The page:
> >

Do you mean more detail than what's in section 10.4?

> 10. Details of Processing TN3270E Functions
>    Agreement by both parties to a specific function in the FUNCTIONS
>    REQUEST function-list implies agreement by each party to support a
>    related set of values in the TN3270E header.  It also implies a
>    willingness to adhere to the rules governing the processing of data
> >
> >  Let's define this better.  Use such words as "violation of the
> >  protocol",  "will be considered non-conforming".
> >

Okay; would this remove the need for one side to be prepared for a "bad"
partner?  Just kill the session or something if the other guy violates the

>    10.3 The BIND-IMAGE Function
>       This function can only be supported when the TN3270E server
>       represents SNA 3270 devices.
> >
> >  Why?  Wouldn't printer supporters like to see the bind?
> >

*sigh*  That sentence does not (intend) to exclude printers!  But since
you're the second person to have interpreted it that way (I think Azi did
too), I suppose I should clarify it.

>        - Whenever a data message is sent with a DATA-TYPE of either
>          SCS-DATA or 3270-DATA, the sender must set the RESPONSE-FLAG
>          field to either NO-RESPONSE, ERROR-RESPONSE, or
>          ALWAYS-RESPONSE.  It is anticipated that the client side will
>          normally set RESPONSE-FLAG to NO-RESPONSE.  The server, if it
>          represents an SNA device, should set RESPONSE-FLAG to reflect
> >
> >  Are we using the Host Requirements convention of MUST/SHOULD/MAY/MUST NOT?
> >  It seems to me that there are Vtam applications that set DR when it is
> >  not truly needed, and that TN3270 gets a performance boost by not waiting
> >  for a round trip time before it sends Vtam a DR.  I suggest that this
> >  decision be made by the Client, or Server based on local information,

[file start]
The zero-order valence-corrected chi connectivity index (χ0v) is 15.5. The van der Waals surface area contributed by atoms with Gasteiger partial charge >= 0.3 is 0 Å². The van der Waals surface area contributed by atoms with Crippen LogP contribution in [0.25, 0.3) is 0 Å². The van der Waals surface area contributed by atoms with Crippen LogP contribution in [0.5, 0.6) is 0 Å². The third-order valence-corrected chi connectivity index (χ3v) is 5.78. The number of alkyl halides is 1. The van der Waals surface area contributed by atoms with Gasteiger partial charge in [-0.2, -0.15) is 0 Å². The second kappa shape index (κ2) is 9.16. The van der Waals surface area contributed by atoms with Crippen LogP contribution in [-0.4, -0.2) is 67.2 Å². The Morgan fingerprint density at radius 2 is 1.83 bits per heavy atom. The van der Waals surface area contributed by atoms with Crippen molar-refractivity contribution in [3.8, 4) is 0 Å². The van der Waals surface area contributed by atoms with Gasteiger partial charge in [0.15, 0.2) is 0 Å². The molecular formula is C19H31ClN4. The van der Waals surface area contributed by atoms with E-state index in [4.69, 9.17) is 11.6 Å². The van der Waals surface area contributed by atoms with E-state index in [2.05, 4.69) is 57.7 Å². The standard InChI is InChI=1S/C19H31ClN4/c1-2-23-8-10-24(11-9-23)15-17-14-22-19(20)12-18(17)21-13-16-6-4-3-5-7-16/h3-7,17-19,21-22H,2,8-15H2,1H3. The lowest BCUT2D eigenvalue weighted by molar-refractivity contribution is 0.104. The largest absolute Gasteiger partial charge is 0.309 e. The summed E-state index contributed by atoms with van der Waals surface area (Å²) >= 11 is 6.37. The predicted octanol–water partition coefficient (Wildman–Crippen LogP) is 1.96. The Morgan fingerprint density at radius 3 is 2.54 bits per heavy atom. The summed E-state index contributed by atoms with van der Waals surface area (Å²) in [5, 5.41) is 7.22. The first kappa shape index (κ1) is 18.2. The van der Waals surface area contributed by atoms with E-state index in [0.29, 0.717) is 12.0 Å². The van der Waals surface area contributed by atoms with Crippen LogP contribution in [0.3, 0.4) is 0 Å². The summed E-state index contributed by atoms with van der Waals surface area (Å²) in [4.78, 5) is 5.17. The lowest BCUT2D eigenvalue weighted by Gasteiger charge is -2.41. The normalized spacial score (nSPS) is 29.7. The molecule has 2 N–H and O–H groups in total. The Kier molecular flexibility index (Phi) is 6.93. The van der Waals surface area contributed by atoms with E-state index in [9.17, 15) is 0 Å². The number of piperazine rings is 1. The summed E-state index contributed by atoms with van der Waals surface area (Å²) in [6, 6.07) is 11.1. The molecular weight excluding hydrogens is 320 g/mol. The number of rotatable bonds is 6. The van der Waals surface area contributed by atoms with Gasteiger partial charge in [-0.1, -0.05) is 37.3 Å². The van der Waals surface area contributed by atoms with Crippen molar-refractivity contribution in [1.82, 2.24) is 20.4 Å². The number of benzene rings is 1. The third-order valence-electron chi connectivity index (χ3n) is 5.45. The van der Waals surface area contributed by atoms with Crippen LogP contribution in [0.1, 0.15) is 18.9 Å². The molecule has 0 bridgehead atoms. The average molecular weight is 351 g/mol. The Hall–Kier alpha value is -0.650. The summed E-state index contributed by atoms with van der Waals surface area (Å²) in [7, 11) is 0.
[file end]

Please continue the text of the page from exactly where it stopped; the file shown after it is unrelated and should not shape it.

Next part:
> >  like configuration or local decisions by the person at the Client.  If
> >  we let the Client decide this,  we need to put it into this protocol
> >  somewhere.
> >

It seems to me that we would be better off letting the host application
decide what sort of response is needed, like it's always been done.
Pehaps we could make this stuff configurable at the client, but make one
of its options to allow the host applications to do what they want (i.e.,
the "old fashioned" way).

>    The 3270 SYSREQ key is useful in an SNA environment when the ATTN
>    key is not sufficient to terminate a process.  While there are
>    other uses for the SYSREQ key, and while its function is more
>    complicated than what is dealt with in this document, it seems
>    reasonable to implement a subset of the SYSREQ key support that
>    would be beneficial to a large number of users.  This subset would
>    be limited to support for the sequence of pressing SYSREQ and
>    typing LOGOFF that many users employ to immediately terminate an
> >
> >  On a real 3270, you usually hit Clear, type LOGOFF and press SYSREQ.
> >  On a TN3270E session, I guess you see the SYSREQ followed by LOGOFF.
> >

Really? That's not been my experience.  On the other hand, I haven't
worked from a real 3270 terminal attached to an SNA controller in years -
everything's emulation on a PC.

>       Server:  IAC DO TN3270E
>       Client:  IAC WON'T TN3270E
>       Server:  IAC DO TERMINAL-TYPE
>       Client:  IAC SB TERMINAL-TYPE IS IBM-3278-2 IAC SE
>       Server:  IAC DO EOR
>       Client:  IAC WILL EOR
> >
> >  Let's be complete here.
> >
>            .            .
>            .            .
>          (traditional tn3270 negotiation continues)

Okay. (Sheesh, how picky can you get? Not good enough just to say
"traditional tn3270 negotiation continues"...)  :-)

Thanks again for all the input, Fred.


Bill Kelly               phone: (205) 844-4512
Auburn University     Internet: